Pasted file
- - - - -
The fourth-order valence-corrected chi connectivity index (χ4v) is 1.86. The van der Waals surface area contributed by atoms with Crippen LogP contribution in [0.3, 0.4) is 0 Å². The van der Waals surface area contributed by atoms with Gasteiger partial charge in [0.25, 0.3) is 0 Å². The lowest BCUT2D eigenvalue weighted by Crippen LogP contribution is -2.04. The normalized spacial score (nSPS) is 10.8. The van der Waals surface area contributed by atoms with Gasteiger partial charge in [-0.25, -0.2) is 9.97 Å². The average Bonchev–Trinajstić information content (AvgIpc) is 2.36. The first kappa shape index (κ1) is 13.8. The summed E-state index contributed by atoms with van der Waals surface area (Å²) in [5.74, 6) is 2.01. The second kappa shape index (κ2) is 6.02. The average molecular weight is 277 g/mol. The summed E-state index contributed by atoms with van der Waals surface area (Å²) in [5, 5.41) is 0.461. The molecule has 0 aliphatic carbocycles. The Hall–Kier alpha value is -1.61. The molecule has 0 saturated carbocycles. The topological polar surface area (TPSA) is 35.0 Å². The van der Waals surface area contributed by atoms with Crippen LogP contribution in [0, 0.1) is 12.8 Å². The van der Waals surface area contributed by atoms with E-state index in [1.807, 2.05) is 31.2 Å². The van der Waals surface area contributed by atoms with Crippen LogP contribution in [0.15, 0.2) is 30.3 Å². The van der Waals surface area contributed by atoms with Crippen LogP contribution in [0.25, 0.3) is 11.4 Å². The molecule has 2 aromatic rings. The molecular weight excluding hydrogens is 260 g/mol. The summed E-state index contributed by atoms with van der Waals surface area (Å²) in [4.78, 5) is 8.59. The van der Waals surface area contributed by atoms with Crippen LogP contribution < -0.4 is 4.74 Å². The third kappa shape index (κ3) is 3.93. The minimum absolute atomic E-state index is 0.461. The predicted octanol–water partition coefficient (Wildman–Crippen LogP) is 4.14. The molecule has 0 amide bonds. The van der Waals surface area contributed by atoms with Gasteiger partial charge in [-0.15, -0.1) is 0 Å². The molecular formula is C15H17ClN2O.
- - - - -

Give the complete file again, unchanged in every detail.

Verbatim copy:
The fourth-order valence-corrected chi connectivity index (χ4v) is 1.86. The van der Waals surface area contributed by atoms with Crippen LogP contribution in [0.3, 0.4) is 0 Å². The van der Waals surface area contributed by atoms with Gasteiger partial charge in [0.25, 0.3) is 0 Å². The lowest BCUT2D eigenvalue weighted by Crippen LogP contribution is -2.04. The normalized spacial score (nSPS) is 10.8. The van der Waals surface area contributed by atoms with Gasteiger partial charge in [-0.25, -0.2) is 9.97 Å². The average Bonchev–Trinajstić information content (AvgIpc) is 2.36. The first kappa shape index (κ1) is 13.8. The summed E-state index contributed by atoms with van der Waals surface area (Å²) in [5.74, 6) is 2.01. The second kappa shape index (κ2) is 6.02. The average molecular weight is 277 g/mol. The summed E-state index contributed by atoms with van der Waals surface area (Å²) in [5, 5.41) is 0.461. The molecule has 0 aliphatic carbocycles. The Hall–Kier alpha value is -1.61. The molecule has 0 saturated carbocycles. The topological polar surface area (TPSA) is 35.0 Å². The van der Waals surface area contributed by atoms with Crippen LogP contribution in [0, 0.1) is 12.8 Å². The van der Waals surface area contributed by atoms with E-state index in [1.807, 2.05) is 31.2 Å². The van der Waals surface area contributed by atoms with Crippen LogP contribution in [0.15, 0.2) is 30.3 Å². The van der Waals surface area contributed by atoms with Crippen LogP contribution in [0.25, 0.3) is 11.4 Å². The molecule has 2 aromatic rings. The molecular weight excluding hydrogens is 260 g/mol. The summed E-state index contributed by atoms with van der Waals surface area (Å²) in [4.78, 5) is 8.59. The van der Waals surface area contributed by atoms with Crippen LogP contribution < -0.4 is 4.74 Å². The third kappa shape index (κ3) is 3.93. The minimum absolute atomic E-state index is 0.461. The predicted octanol–water partition coefficient (Wildman–Crippen LogP) is 4.14. The molecule has 0 amide bonds. The van der Waals surface area contributed by atoms with Gasteiger partial charge in [-0.15, -0.1) is 0 Å². The molecular formula is C15H17ClN2O.